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Deal or no deal for Layton man charged with murdering woman on first date?

Attorney says Ethan Hunsaker mulling guilty with mental illness plea, but prosecutor says there is no deal

Ethan Hunsaker
Ethan Hunsaker
Layton Police Department

FARMINGTON — A Layton man accused of killing a woman without provocation on their first date is considering a potential plea agreement, his defense attorney said Tuesday.

But prosecutors say there’s no deal. They’re making it clear that they haven’t offered to downgrade the murder charge against Ethan Hunsaker, 25, or recommend a lighter prison sentence in exchange for a guilty plea in Farmington’s 2nd District Court.

Hunsaker is charged with murder, a first-degree felony, in the May 2020 death of Ashlyn Black, 25. After meeting on Tinder, the pair went to a bar and returned to his home, where he choked and stabbed Black hours later while they were cuddling, according to charging documents.

Hunsaker called police early on May 24 and reported that he had killed someone he’d met on social media, the charges state. Theirs was a “normal date,” with no argument, Hunsaker allegedly told police.

At the Tuesday court hearing held via videoconference, defense attorney C. Markley Arrington said “we’re heading toward a plea of guilty but with mental illness.”

The coronavirus pandemic has delayed a resolution in the case, Arrington said. He wants to meet with his client to review a potential plea agreement at the Davis County Jail, but such visits there are on hold because of the pandemic.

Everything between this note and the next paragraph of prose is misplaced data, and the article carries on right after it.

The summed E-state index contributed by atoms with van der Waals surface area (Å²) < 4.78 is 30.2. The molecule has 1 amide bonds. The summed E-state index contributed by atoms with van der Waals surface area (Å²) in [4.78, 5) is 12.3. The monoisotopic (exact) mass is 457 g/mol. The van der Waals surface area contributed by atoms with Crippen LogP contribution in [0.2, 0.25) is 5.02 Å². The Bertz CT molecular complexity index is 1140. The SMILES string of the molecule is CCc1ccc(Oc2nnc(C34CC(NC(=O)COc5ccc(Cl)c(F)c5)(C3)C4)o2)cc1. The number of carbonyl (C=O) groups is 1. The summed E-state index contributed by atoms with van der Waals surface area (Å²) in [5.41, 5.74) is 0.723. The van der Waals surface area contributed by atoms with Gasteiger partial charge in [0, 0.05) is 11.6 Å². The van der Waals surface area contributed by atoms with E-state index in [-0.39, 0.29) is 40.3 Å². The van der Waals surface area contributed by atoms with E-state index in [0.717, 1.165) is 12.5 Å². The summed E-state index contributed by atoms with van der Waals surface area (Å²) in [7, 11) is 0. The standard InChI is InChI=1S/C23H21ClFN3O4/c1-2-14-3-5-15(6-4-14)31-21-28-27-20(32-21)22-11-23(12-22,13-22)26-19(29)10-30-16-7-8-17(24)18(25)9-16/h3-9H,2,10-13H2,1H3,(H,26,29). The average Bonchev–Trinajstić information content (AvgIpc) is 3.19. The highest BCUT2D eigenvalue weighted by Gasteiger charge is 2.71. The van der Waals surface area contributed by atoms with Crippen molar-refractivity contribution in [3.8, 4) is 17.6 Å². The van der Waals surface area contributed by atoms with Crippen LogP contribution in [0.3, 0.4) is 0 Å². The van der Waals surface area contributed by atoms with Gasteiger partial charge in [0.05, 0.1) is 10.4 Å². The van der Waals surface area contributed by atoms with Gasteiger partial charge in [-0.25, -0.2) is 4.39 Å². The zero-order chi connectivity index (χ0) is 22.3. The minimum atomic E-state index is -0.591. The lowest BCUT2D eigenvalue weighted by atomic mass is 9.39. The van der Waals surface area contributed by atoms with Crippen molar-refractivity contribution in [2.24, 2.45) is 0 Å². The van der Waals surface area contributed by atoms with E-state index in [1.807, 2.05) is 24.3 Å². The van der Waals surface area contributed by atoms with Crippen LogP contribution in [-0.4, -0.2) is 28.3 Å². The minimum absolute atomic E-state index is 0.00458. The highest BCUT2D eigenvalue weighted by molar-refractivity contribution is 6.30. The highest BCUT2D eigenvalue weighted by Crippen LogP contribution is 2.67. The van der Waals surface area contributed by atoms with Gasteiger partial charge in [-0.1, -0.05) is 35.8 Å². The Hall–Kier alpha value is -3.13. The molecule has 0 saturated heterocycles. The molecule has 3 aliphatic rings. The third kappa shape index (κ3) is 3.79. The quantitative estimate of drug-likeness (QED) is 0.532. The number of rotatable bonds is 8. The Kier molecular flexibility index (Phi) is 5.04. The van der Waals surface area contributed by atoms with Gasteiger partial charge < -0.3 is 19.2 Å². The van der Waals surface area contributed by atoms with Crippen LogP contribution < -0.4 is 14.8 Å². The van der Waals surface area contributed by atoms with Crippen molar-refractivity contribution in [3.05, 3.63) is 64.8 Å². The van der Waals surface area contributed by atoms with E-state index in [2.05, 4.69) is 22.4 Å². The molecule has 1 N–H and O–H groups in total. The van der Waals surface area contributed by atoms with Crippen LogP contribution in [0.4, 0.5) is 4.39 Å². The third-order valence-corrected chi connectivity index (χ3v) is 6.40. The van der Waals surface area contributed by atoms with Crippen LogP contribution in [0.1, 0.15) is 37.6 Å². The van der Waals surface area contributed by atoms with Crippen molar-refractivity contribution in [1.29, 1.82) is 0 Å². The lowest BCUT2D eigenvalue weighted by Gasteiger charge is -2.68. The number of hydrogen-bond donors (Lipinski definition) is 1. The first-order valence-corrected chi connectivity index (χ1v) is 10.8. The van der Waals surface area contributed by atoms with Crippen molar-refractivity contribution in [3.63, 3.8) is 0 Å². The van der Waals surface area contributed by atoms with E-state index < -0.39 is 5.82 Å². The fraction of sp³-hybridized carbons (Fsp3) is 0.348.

“I know the victims are anxious to have some closure in this. So is my client and his family,” Arrington said. But the attorney said he feels the needs to meet with Hunsaker in person to explain his options and answer any questions that arise.

Davis County Attorney Troy Rawlings, however, emphasized that his office isn’t negotiating with Hunsaker.

“The offer is, ‘Plead guilty as charged,’” Rawlings told the Deseret News.

Ashlyn Black, 25, enjoyed caring for special needs children, according to her family. She also loved vintage shops and hiking.

Arrington said he wants to meet with Hunsaker to explain a portion of Utah’s criminal code. The part of the law Arrington referenced considers mental illness a mitigating factor in certain circumstances, allowing a charge of murder to potentially be dropped to manslaughter.

A conviction of murder, a first-degree felony, carries a maximum sentence of up to life in prison in Utah, while manslaughter, a second-degree felony, carries a maximum term of one to 15 years in prison.

Judge David Connors scheduled a trial for June 9-11 at Nelson’s request.

Hunsaker has an unspecified mental illnesses, according to court documents, and is accused of thinking of ways to kill and kidnap others shortly before Black’s death. Hunsaker also expressed a desire to have police kill him, prosecutors allege.

Black had a knack for working with special needs children, according to her family. She dreamed of starting a family of her own and adopting a child with Down’s syndrome, loved vintage clothing shops and didn’t hesitate to speak up for others.

Hunsaker had separated from the mother of his young daughter in 2019. Although she had tried to get him help, one of his co-workers previously recalled Hunsaker was “not the same” after the breakup.

Hunsaker returns to court in May for a pretrial hearing.

Free and confidential help and support for victims and survivors of domestic violence is available 24/7 at 1-800-897-LINK (5465) or at udvc.org.